The entire series Oceania: The Underwater City is written from Allie’s perspective. Everything is seen from her eyes and tinted by her own beliefs and worldviews. When she first sees the city of Oceania, it’s through the eyes of a Land Dweller. In Terra Sea Merge, we hardly get to interact with or read about Samantha, someone who has become a major character in both Allie’s Return and Shark Station. So, for this blog post, I wanted to switch things up and tell a bit of the story from Samantha’s point of view. In the book, we only get a small glimpse of what she’s experiencing on land in her part of the exchange program. So to go with the theme of switching things up, this post will be told from an Oceanian’s viewpoint on the Land Dweller world. It focuses on Samantha’s first entry into what she calls her “land log.” It’s essentially a diary, but she doesn’t want to call it that. Keep reading below to find out what Samantha thinks of our world.
Land Log: Day 1
Saturday, August 9th, 2279
I once learned that sailors of old would keep a daily log of their adventures on the high seas. Okay, maybe it was just the captains and it was a daily log of weather, events, and other important occurrences upon a ship, but I think it’s a good idea to keep my own log of my daily adventures in the Above World. I’m calling it my Land Log. So for this first entry, I will detail what has occurred since we landed on Guam.
We first arrived at a port which I can’t remember the exact name of. I was so overwhelmed by the people who greeted us at the dock and all the gifts and welcome we received. Everyone here is so nice and welcoming. They’ve given us big smiles and warm words of welcome. They started by taking us to a huge feast being presented in our honor. A few of the typical Land Dweller foods I recognized like pizza, hot dogs, hamburgers, and salads. Others were different foods local to the Guamanian region such as (which I of course had to ask the names of) kelaguen, kadon pika, and red rice. Regardless of how anything looked, I tried everything and felt so full by the end of the feast that I felt like my stomach would burst wide open. It was worth it though, everything tasted absolutely delicious.
Afterward, we were taken to the capital of the island, Hagåtña. There I met my host family, which consists of a married couple and their twelve-year-old daughter. She’s already asked me a million questions; throwing them out at a mile a minute until her parents told her to calm down and take a breath. I didn’t mind though, I loved answering her questions and knew I’d soon be asking her several of my own. When I arrived at their home, I realized that here on the island, it was very common for people to have individual houses of their own. It was weird to see and even weirder to go from the outdoors straight into a home without having to walk through a corridor or take an elevator. It was nice and I kind of wish we had homes like that in Oceania, no matter how impractical it might be.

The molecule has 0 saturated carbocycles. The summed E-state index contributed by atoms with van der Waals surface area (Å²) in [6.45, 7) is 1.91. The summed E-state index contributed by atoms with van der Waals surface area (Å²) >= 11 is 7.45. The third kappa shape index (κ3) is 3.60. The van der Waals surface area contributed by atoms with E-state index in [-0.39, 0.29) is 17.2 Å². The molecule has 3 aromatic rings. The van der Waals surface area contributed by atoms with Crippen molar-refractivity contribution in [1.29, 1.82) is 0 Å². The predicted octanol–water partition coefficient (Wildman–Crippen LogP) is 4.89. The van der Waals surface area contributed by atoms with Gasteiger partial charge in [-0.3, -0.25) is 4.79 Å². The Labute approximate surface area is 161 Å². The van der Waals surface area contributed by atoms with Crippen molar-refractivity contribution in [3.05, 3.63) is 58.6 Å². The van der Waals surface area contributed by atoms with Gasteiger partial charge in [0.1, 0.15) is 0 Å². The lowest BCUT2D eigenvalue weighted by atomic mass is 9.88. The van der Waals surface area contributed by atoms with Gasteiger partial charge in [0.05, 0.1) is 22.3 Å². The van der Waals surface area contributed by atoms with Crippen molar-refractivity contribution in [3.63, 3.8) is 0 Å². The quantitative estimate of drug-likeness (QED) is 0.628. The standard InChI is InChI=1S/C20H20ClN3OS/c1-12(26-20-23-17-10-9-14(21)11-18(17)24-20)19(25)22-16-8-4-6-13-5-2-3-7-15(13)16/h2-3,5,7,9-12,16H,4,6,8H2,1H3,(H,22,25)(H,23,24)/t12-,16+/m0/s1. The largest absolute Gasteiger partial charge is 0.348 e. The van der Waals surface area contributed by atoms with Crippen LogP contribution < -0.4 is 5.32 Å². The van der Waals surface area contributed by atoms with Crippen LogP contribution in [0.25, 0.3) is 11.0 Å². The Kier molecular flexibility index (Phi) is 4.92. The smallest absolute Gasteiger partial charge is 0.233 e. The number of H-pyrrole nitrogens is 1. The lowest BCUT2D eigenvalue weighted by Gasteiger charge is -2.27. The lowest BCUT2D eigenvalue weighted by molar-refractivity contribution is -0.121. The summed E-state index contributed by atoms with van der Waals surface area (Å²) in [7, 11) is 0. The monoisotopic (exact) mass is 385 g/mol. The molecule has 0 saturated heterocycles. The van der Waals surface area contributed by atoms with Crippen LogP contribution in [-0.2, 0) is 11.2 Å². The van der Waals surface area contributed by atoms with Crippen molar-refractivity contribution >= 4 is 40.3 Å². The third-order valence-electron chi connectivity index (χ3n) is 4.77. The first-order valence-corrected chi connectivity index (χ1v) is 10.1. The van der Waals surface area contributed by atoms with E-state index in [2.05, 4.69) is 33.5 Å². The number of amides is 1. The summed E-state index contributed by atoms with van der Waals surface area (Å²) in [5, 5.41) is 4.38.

After they gave me time to settle in, we joined the other host families and my fellow exchange students and went shopping at the local supermarket—a place I remember hearing about last time I was on land. It’s basically one store that has everything. My host family was nice enough to allow me to pick out foods I liked to enjoy while there. However, I was confused by signs that said “organic” on them for fruits and vegetables. This greatly confused me because for something to be organic it has to have carbon in it—which every living thing has. I asked and discovered that it is food grown without any pesticides or genetic engineering. Odd.
When we’d completed shopping, I had time to once again gather with my fellow exchange students. They seem to be adjusting just as well as I am. Most of them are looking to me for guidance because they know I’ve been here before, but there isn’t much I can counsel them on. Allie, Devon, Max, and I spent most of our time at Talia’s house if we weren’t at the hospital. I hadn’t gotten to experience that much of Guam the first time. The last time, it took some getting used to seeing the different clothing styles of the Land Dwellers. But now that we’ve been given clothes like them, I have to say wearing such short shorts feels kind of awkward. At the same time, I’m a little grateful for it because it is hot here…very hot compared to Oceania. I’d forgotten about that.
Next week, we will attend high school just like the regular Guamanian students. I’m so excited that I can hardly wait. Unlike most of the world, the islands of Oceania weren’t hit as hard during the Second Great Plague. Governor Atao ensured that every citizen infected with the plague had been given the cure well before we arrived. The island is essentially a safe haven away from the plague, which is good news for us because we won’t have to wear any personal protective equipment while in the school. We’ll get to experience everything just as it should be. We haven’t been given our class schedules yet, so I don’t know what kind of courses I should expect. Based on what Allie’s told me, schools on land are much easier than in Oceania, but I hope they aren’t too easy. I do like a challenge. But then again, maybe it’ll be a good thing if they’re super easy. It’ll give me more time to explore this amazing, wonderful new world I’ve found myself in.
Well, this log has gotten long enough. I’ll have to resume with my musings and thoughts next time.
You’ve reached the end of the blog post for this week. The next blog post will be released next month. I hope you enjoyed reading this blog post and if you have any comments, you can leave them here on my blog or email me directly at firstname.lastname@example.org. As always, I love hearing from my readers.